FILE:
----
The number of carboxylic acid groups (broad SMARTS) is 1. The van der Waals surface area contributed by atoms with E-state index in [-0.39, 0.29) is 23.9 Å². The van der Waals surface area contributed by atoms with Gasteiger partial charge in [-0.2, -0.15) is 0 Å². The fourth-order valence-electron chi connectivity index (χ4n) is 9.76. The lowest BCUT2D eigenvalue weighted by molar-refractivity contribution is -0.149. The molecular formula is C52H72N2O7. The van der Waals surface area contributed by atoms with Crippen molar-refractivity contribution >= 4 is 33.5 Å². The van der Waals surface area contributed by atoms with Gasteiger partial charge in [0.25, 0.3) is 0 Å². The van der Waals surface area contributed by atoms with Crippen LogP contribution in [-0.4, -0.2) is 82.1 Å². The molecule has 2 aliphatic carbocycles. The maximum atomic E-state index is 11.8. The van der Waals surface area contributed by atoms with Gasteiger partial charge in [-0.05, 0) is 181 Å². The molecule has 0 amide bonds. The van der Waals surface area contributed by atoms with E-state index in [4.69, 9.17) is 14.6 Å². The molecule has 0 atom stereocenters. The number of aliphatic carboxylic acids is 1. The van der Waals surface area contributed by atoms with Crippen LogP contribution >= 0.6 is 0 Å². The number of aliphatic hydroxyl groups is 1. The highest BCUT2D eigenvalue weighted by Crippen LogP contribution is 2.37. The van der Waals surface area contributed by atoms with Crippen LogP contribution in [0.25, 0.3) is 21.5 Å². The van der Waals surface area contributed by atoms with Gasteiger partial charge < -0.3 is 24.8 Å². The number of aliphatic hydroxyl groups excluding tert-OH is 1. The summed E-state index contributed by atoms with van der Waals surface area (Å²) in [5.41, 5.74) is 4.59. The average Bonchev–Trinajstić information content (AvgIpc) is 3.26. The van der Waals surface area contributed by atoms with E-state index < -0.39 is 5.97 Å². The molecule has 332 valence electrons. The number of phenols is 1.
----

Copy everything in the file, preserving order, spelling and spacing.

The number of carboxylic acid groups (broad SMARTS) is 1. The van der Waals surface area contributed by atoms with E-state index in [-0.39, 0.29) is 23.9 Å². The van der Waals surface area contributed by atoms with Gasteiger partial charge in [-0.2, -0.15) is 0 Å². The fourth-order valence-electron chi connectivity index (χ4n) is 9.76. The lowest BCUT2D eigenvalue weighted by molar-refractivity contribution is -0.149. The molecular formula is C52H72N2O7. The van der Waals surface area contributed by atoms with Crippen molar-refractivity contribution >= 4 is 33.5 Å². The van der Waals surface area contributed by atoms with Gasteiger partial charge in [0.25, 0.3) is 0 Å². The van der Waals surface area contributed by atoms with Crippen LogP contribution in [-0.4, -0.2) is 82.1 Å². The molecule has 2 aliphatic carbocycles. The maximum atomic E-state index is 11.8. The van der Waals surface area contributed by atoms with Gasteiger partial charge in [-0.05, 0) is 181 Å². The molecule has 0 amide bonds. The van der Waals surface area contributed by atoms with E-state index in [4.69, 9.17) is 14.6 Å². The molecule has 0 atom stereocenters. The number of aliphatic carboxylic acids is 1. The van der Waals surface area contributed by atoms with Crippen LogP contribution >= 0.6 is 0 Å². The number of aliphatic hydroxyl groups is 1. The highest BCUT2D eigenvalue weighted by Crippen LogP contribution is 2.37. The van der Waals surface area contributed by atoms with Crippen LogP contribution in [0.25, 0.3) is 21.5 Å². The van der Waals surface area contributed by atoms with Gasteiger partial charge < -0.3 is 24.8 Å². The number of aliphatic hydroxyl groups excluding tert-OH is 1. The summed E-state index contributed by atoms with van der Waals surface area (Å²) in [5.41, 5.74) is 4.59. The average Bonchev–Trinajstić information content (AvgIpc) is 3.26. The van der Waals surface area contributed by atoms with E-state index < -0.39 is 5.97 Å². The molecule has 332 valence electrons. The number of phenols is 1.